Eukaryot Cell. 2009 May 22. [Epub ahead of print]
Forward genetics in Toxoplasma gondii reveals a family of rhoptry kinases that mediates pathogenesis
Sibley LD, Qiu W, Fentress S, Taylor SJ, Khan A, Hui R.
Department of Molecular Microbiology, Washington University School of Medicine, St. Louis,. MO 63130; Structural Genomics Consortium, University of Toronto, Toronto, ON M5G 1L7, Canada.
Toxoplasma gondii is a widespread protozoan parasite that is both an important opportunistic pathogen and a model for related parasites in the phylum Apicomplexa. Toxoplasma offers a number of experimental advantages including convenient in vitro culture, small animal models, and forward and reverse genetic systems. Here we describe the development of forward genetic strategies to identify parasite genes that contribute to pathogenesis in laboratory mice. These studies led to the unexpected finding that a family of secretory serine/threonine kinases controls acute virulence in the mouse model. These S/T kinases are injected from secretory organelles in the parasite called the rhoptries, into the host cell during invasion. The rhoptry (ROP) protein family includes both pseudokinases and catalytically active kinases. Active ROPs are highly polymorphic, show dramatic differences in expression levels between strains, and are under strong selective pressure. Recent structural analysis indicates they also differ substantially from well-characterized kinases in animal cells. ROP kinases alter host cell gene transcription and set up an environment that favors parasite survival and replication, thus enhancing pathogenicity. The powerful combination of forward genetic screens and reverse genetic testing available in T. gondii will allow further characterization of these important virulence factors.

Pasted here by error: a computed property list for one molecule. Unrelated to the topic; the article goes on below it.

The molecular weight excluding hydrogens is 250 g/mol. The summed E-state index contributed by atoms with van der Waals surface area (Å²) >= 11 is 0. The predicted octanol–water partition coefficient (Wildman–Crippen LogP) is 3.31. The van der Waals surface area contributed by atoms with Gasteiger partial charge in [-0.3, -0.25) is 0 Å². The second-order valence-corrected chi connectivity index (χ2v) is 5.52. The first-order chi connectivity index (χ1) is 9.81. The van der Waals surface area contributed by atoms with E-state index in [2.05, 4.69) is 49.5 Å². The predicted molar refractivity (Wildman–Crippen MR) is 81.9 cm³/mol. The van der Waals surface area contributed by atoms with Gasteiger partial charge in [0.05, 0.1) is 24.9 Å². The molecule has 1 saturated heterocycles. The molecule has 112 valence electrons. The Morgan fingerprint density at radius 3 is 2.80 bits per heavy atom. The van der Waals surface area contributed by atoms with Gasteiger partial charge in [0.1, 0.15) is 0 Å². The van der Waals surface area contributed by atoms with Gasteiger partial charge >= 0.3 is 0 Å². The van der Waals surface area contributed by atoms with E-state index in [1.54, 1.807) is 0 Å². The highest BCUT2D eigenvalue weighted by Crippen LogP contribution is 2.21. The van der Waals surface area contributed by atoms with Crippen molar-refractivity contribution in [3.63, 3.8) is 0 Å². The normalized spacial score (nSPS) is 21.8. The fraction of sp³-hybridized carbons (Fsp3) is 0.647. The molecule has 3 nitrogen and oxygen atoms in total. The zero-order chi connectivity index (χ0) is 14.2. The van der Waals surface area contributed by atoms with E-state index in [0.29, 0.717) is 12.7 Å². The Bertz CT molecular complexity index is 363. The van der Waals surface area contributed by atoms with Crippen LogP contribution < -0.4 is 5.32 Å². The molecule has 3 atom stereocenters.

PMID: 19465561 [PubMed - as supplied by publisher]